It's been a while since I've shared a cycling post and I'm aware that in our Loire Cycle Tour I've left you hanging around at the farm at Chenonceau. Not a bad place to hang around, but there's still plenty more from our trip. So as this week I'm contemplating pushing my bike over the threshold, I thought it would be as good a week as any to resume our trip.
So today we're cycling onto Tours and taking an unscheduled detour to Vouvray. Our detour was entirely swayed by the fact it's a wine we recognised! Our route on this trip wasn't taking us near any of the other recognisable wine towns like Chinon or Saumur, so we decided to make the most of the town that was almost on the route, and stop there.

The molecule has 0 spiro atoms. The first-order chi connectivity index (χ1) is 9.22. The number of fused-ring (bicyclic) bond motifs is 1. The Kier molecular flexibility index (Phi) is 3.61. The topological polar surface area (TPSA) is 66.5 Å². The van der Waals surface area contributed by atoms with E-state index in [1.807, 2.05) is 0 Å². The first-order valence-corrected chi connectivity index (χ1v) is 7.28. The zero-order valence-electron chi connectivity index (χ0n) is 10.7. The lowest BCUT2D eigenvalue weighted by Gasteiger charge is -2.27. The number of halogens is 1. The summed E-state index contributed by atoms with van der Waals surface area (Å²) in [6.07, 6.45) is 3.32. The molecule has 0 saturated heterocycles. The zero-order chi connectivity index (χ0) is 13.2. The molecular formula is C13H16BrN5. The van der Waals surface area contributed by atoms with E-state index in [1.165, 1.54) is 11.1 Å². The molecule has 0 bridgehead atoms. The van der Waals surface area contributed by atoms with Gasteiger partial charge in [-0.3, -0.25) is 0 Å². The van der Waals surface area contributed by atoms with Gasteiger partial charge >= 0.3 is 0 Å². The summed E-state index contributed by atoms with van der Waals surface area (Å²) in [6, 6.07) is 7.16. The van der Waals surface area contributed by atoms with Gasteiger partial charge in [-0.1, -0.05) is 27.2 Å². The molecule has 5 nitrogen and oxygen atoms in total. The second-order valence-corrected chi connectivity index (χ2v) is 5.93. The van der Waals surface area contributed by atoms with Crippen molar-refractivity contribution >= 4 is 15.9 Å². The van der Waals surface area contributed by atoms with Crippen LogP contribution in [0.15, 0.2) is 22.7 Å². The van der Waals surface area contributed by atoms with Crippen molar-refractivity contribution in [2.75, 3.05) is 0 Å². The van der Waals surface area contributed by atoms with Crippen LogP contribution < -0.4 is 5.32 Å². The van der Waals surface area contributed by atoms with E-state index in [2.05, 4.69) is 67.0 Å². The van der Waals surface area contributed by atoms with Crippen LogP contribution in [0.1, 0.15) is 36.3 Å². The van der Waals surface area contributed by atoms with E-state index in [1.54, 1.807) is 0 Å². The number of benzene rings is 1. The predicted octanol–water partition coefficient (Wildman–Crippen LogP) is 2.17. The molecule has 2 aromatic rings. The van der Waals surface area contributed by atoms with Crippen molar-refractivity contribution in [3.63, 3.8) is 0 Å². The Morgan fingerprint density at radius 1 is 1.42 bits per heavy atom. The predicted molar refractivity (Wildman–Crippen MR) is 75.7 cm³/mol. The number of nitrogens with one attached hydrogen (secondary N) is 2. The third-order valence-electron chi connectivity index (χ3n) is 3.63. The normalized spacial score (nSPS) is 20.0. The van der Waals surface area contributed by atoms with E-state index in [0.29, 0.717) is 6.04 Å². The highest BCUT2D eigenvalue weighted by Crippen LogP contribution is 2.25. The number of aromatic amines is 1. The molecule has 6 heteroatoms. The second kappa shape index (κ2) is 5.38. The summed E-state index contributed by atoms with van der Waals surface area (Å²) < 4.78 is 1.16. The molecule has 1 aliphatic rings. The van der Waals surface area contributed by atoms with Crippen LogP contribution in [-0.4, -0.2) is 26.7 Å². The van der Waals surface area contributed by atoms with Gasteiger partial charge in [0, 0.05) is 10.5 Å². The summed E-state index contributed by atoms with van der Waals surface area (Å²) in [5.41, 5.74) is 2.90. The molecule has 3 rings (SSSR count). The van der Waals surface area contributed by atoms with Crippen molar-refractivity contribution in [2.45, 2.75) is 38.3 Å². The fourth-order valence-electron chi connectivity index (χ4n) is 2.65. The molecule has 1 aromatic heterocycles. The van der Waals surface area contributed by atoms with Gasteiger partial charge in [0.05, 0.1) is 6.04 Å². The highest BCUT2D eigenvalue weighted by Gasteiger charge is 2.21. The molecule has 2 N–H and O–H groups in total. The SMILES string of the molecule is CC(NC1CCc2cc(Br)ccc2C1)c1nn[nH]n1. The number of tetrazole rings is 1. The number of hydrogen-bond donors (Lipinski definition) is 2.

It was a shorter cycle than some of our 'moving on' cycles, so adding a detour, and one that involved wine, made sense. And what made even more sense was heeding the packing offer from MOH for our longer journeys. That meant I packed most of the heavy stuff, and actually most of our stuff in his panniers.
We stopped off in the town of Amboise to buy some lunch to store in my basket and promptly found a whole new, bustling part of town we'd not discovered before. Oops - so if you go there, check out the town properly before you leave, unlike us...
We left Amboise along the river and enjoyed a quiet, peaceful and ambient ride with nods to cyclists coming the other way, the ones that overtook us and the ones we overtook too (yes, there were some!)
As we cycled towards one house my eye was caught by something brightly coloured decorating the wall. I couldn't work out what it was as we approached the house, but as soon as I did, I knew I had to stop because you'd never believe me otherwise, just look.
The whole wall was topped with coffee pots. And mostly they were enamel coffee pots, and made quite a sight. Too many to count, but definitely something to marvel at, and wonder if it was a household that liked coffee, as much as its coffee pots!